San Diego, CA—As the knowledge of the role neurobiology plays in pediatric bipolar spectrum disorders grows, so do clinicians’ abilities to use more targeted psychopharmacologic and psychotherapeutic interventions. These interventions were discussed during Psych Congress by Julie A. Carbray, PhD, clinical professor, Pediatric Brain Research and Innovation Center at the Institute for Juvenile Research, University of Illinois at Chicago.
There is now a greater understanding of the neurobiologic basis of pediatric bipolar spectrum disorder. Evidence has shown that brain development differs for patients with pediatric bipolar spectrum disorder, compared to those children who are developing normally.
Studies are also showing the role of circuitry function on clinical impairment. For example, one test used the Penn Emotion Differentiation Task to examine how patients interpret the emotional expression of 40 pairs of faces. It found that patients who had pediatric bipolar spectrum disorder were more sensitive to negative stimuli and had a more excessive reaction in the fronto-limbic circuitry than a control group. Further, those in the control group were more likely to use emotional and cognitive processing areas together than the bipolar group.
Research has also found that there is a decrease in activation in the higher cortical centers in response to affective stimuli for pediatric bipolar spectrum disorder patients. These patients also have greater activation of the amygdale when experiencing negative emotions rather than positive ones. Six brain circuits may have dysfunction in pediatric bipolar spectrum disorder: fronto-limbic, face response, occipito-limbic association, inhibiting impulsive behavior, response inhibition, and cognitive.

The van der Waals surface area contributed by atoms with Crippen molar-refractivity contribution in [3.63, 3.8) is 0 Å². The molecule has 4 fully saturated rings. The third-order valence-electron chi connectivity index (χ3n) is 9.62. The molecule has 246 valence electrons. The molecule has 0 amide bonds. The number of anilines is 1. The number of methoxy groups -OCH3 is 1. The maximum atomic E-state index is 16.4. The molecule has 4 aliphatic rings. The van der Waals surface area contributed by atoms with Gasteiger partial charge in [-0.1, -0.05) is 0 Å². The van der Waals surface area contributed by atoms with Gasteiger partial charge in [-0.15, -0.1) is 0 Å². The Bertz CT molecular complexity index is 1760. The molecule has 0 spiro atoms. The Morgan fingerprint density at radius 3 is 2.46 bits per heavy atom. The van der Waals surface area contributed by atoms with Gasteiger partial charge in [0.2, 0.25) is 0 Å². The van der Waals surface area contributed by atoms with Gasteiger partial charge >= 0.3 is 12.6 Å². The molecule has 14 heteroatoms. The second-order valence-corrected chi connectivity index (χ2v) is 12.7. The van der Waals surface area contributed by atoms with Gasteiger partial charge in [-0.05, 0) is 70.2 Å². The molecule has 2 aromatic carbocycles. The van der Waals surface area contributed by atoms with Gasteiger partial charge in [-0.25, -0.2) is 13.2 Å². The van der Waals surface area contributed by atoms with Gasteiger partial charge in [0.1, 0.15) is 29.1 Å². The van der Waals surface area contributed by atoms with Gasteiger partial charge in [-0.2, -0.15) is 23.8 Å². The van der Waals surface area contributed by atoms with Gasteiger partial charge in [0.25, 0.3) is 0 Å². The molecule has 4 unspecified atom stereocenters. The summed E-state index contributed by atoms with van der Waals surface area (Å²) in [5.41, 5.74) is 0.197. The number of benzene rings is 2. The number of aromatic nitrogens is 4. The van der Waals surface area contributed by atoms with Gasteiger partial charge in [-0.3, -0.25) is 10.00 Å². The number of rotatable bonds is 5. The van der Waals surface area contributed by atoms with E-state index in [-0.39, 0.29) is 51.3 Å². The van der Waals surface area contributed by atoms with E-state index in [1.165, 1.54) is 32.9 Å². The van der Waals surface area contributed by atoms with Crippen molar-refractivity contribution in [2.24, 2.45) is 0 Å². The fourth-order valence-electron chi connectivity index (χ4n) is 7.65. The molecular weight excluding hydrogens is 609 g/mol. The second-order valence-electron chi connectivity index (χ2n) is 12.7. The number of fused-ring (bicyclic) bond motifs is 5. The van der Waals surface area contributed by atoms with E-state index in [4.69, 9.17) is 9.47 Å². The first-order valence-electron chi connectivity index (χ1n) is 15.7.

As clinicians gain a greater understanding of what the differences in brain circuitry are for pediatric bipolar spec- trum disorder patients, they are able to identify and prioritize the best psycho-pharmacologic and psychotherapeutic interventions for them.
Evidence has shown support for psy- chotherapies such as family-focused approaches, multifamily groups, cognitive-behavioral therapy (CBT), group psychoeducation, dialectical behavior therapy, interpersonal and social rhythm therapy, and systematic care management.
According to Dr Carbray, mood stabi- lizers or second generation antipsychotics can be used as monotherapy or in combination depending on underlying symptomatology. Contingency-based intervention strategies can also be effective.
She said that family-focused psycho-therapy targets distinct brain circuitry dysfunction and results in improved outcomes. One such strategy is known as RAINBOW (Table 1).—Jill Sederstrom